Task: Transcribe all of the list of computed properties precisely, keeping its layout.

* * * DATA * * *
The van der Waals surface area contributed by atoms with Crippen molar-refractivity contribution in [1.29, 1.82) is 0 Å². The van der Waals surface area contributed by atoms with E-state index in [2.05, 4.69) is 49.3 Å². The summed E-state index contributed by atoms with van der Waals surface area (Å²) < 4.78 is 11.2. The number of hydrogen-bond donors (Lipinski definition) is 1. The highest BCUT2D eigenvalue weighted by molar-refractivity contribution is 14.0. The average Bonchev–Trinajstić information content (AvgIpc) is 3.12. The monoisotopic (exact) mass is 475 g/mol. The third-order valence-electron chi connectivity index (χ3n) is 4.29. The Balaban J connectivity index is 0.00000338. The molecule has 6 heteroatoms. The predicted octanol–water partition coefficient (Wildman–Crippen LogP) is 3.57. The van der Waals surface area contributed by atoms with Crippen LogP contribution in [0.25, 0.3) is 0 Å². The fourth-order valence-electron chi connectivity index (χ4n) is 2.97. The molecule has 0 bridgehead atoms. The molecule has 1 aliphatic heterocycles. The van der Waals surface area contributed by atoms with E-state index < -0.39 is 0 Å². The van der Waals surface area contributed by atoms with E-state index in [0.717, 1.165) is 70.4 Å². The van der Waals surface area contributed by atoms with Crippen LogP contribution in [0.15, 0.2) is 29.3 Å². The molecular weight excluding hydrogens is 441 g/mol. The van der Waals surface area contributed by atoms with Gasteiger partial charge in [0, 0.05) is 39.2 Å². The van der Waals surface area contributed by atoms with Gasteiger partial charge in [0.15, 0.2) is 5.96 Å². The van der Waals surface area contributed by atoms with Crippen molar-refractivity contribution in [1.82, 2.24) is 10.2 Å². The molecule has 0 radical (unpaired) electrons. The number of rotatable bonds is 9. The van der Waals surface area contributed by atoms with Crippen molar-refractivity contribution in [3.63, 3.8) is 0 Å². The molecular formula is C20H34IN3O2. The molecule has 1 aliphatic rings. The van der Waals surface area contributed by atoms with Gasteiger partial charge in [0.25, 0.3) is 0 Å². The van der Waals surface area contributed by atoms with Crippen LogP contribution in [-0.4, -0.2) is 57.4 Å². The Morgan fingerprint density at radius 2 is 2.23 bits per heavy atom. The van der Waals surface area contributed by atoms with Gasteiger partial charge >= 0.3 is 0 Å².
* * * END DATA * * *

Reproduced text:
The van der Waals surface area contributed by atoms with Crippen molar-refractivity contribution in [1.29, 1.82) is 0 Å². The van der Waals surface area contributed by atoms with E-state index in [2.05, 4.69) is 49.3 Å². The summed E-state index contributed by atoms with van der Waals surface area (Å²) < 4.78 is 11.2. The number of hydrogen-bond donors (Lipinski definition) is 1. The highest BCUT2D eigenvalue weighted by molar-refractivity contribution is 14.0. The average Bonchev–Trinajstić information content (AvgIpc) is 3.12. The monoisotopic (exact) mass is 475 g/mol. The third-order valence-electron chi connectivity index (χ3n) is 4.29. The Balaban J connectivity index is 0.00000338. The molecule has 6 heteroatoms. The predicted octanol–water partition coefficient (Wildman–Crippen LogP) is 3.57. The van der Waals surface area contributed by atoms with Crippen LogP contribution in [0.25, 0.3) is 0 Å². The fourth-order valence-electron chi connectivity index (χ4n) is 2.97. The molecule has 0 bridgehead atoms. The molecule has 1 aliphatic heterocycles. The van der Waals surface area contributed by atoms with E-state index < -0.39 is 0 Å². The van der Waals surface area contributed by atoms with E-state index in [0.717, 1.165) is 70.4 Å². The van der Waals surface area contributed by atoms with Crippen LogP contribution in [0.15, 0.2) is 29.3 Å². The molecular weight excluding hydrogens is 441 g/mol. The van der Waals surface area contributed by atoms with Gasteiger partial charge in [0, 0.05) is 39.2 Å². The van der Waals surface area contributed by atoms with Gasteiger partial charge in [0.15, 0.2) is 5.96 Å². The van der Waals surface area contributed by atoms with Crippen molar-refractivity contribution in [1.82, 2.24) is 10.2 Å². The molecule has 0 radical (unpaired) electrons. The number of rotatable bonds is 9. The van der Waals surface area contributed by atoms with Crippen molar-refractivity contribution in [3.63, 3.8) is 0 Å². The molecular formula is C20H34IN3O2. The molecule has 1 aliphatic rings. The van der Waals surface area contributed by atoms with Gasteiger partial charge in [0.25, 0.3) is 0 Å². The van der Waals surface area contributed by atoms with Crippen LogP contribution in [-0.4, -0.2) is 57.4 Å². The Morgan fingerprint density at radius 2 is 2.23 bits per heavy atom. The van der Waals surface area contributed by atoms with Gasteiger partial charge >= 0.3 is 0 Å².